Irish women in their 50's are among the world's worst problem drinkers

According to a new study by the University of Washington, Irish women are among the heaviest female drinkers in the world. They now rank seventh in the world for the amount of alcohol they consume daily, with women in their 50's being classed as the country's biggest female problem drinkers.

The study pooled data from 592 studies with 28 million participants to give a more detailed and accurate picture of worldwide alcohol consumption. Published in the Lancet medical journal, the study found that Irish women drink, on average, 3.1 standard drinks per day, putting them ahead of British women in the league chart. Ukranian women topped the rankings, averaging seven drinks per day.

In contrast, Irish men do not even enter the top ten of their equivalent league table of alcohol consumption. Even though they consume an average of 4.5 drinks daily, women now rank higher than men internationally for drinking levels.

When broken down into age groups, the study reveals the drinking habits of women at different life stages. Irish women in their 50s are classed as the worst problem drinkers, consuming an average of 4.9 standard drinks every day. Women in their 20s come next, with a slightly lower average of 4.4 drinks per day, followed by women in their 30s, who drink 3.6 standard drinks per day.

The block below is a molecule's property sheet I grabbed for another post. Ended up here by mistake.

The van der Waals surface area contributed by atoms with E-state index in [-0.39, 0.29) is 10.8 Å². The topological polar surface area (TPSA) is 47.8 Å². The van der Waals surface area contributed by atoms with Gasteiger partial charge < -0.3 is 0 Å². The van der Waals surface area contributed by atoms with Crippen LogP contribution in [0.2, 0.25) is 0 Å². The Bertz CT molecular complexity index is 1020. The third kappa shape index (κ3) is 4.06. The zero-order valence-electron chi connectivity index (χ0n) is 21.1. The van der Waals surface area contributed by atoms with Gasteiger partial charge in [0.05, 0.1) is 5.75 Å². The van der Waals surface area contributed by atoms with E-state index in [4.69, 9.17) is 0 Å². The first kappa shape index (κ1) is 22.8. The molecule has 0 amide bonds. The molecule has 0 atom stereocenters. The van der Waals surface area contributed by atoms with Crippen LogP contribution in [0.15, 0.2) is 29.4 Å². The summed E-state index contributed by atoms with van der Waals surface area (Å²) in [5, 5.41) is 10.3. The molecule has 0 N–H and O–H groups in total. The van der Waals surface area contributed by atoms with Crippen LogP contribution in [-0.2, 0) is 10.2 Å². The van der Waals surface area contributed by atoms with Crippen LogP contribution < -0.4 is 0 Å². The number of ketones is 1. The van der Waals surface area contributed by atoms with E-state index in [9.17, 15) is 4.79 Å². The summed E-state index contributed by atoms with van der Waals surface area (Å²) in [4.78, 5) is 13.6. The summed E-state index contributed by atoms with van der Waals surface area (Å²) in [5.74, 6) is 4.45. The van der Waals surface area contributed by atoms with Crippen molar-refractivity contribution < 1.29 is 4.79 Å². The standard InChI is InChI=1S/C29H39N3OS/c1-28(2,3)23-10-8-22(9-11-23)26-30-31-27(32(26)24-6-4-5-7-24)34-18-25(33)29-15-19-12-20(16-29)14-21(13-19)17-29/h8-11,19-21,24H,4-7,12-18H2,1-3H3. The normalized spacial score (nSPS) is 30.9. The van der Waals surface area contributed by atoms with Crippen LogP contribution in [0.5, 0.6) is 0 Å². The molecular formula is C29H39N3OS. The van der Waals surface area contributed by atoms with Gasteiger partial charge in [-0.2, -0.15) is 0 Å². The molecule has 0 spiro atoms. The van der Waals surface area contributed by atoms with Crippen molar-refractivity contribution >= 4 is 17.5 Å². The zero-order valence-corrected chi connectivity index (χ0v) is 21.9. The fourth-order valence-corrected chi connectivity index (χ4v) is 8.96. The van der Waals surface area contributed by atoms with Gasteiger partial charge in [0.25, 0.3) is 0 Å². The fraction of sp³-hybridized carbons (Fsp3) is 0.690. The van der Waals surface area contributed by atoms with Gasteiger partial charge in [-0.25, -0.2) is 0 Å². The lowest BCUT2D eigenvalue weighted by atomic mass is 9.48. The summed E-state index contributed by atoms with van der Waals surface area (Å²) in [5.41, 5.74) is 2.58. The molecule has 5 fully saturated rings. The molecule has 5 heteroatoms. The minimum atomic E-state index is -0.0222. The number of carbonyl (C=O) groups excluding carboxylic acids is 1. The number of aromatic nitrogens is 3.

While the belief that a standard drink of red wine every day can be beneficial for heart health is quite common, the new report debunks this as a myth and warns that there is no safe limit to alcohol consumption. The authors have stated that any benefits that come from drinking alcohol are outweighed by the harms.

The study also showed the harmful and often devastating effects of alcohol abuse, stating that there were 990 alcohol-related deaths among women in Ireland in 2016, and 1,800 deaths among men in the same year. The report warned that the only real solution to problem drinking is abstinence, to avoid the risk of addiction, cancer, injury and heart disease.

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